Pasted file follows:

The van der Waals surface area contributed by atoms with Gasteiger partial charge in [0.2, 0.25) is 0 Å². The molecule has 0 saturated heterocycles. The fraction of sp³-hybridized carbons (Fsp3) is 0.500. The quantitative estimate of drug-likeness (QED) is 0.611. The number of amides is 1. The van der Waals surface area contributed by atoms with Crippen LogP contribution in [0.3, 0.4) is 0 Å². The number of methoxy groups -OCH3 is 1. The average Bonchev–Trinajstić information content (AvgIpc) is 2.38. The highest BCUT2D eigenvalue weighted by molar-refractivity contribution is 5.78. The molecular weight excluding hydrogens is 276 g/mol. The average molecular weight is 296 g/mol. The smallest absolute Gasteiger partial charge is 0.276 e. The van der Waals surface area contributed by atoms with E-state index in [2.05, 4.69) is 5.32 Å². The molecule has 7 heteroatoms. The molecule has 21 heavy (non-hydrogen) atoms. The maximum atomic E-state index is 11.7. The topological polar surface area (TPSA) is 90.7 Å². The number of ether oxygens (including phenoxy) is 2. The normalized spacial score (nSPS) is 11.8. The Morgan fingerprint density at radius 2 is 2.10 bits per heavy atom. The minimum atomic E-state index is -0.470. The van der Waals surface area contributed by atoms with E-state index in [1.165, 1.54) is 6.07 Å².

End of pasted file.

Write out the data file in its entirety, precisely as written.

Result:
The van der Waals surface area contributed by atoms with Gasteiger partial charge in [0.2, 0.25) is 0 Å². The molecule has 0 saturated heterocycles. The fraction of sp³-hybridized carbons (Fsp3) is 0.500. The quantitative estimate of drug-likeness (QED) is 0.611. The number of amides is 1. The van der Waals surface area contributed by atoms with Crippen LogP contribution in [0.3, 0.4) is 0 Å². The number of methoxy groups -OCH3 is 1. The average Bonchev–Trinajstić information content (AvgIpc) is 2.38. The highest BCUT2D eigenvalue weighted by molar-refractivity contribution is 5.78. The molecular weight excluding hydrogens is 276 g/mol. The average molecular weight is 296 g/mol. The smallest absolute Gasteiger partial charge is 0.276 e. The van der Waals surface area contributed by atoms with E-state index in [2.05, 4.69) is 5.32 Å². The molecule has 7 heteroatoms. The molecule has 21 heavy (non-hydrogen) atoms. The maximum atomic E-state index is 11.7. The topological polar surface area (TPSA) is 90.7 Å². The number of ether oxygens (including phenoxy) is 2. The normalized spacial score (nSPS) is 11.8. The Morgan fingerprint density at radius 2 is 2.10 bits per heavy atom. The minimum atomic E-state index is -0.470. The van der Waals surface area contributed by atoms with E-state index in [1.165, 1.54) is 6.07 Å².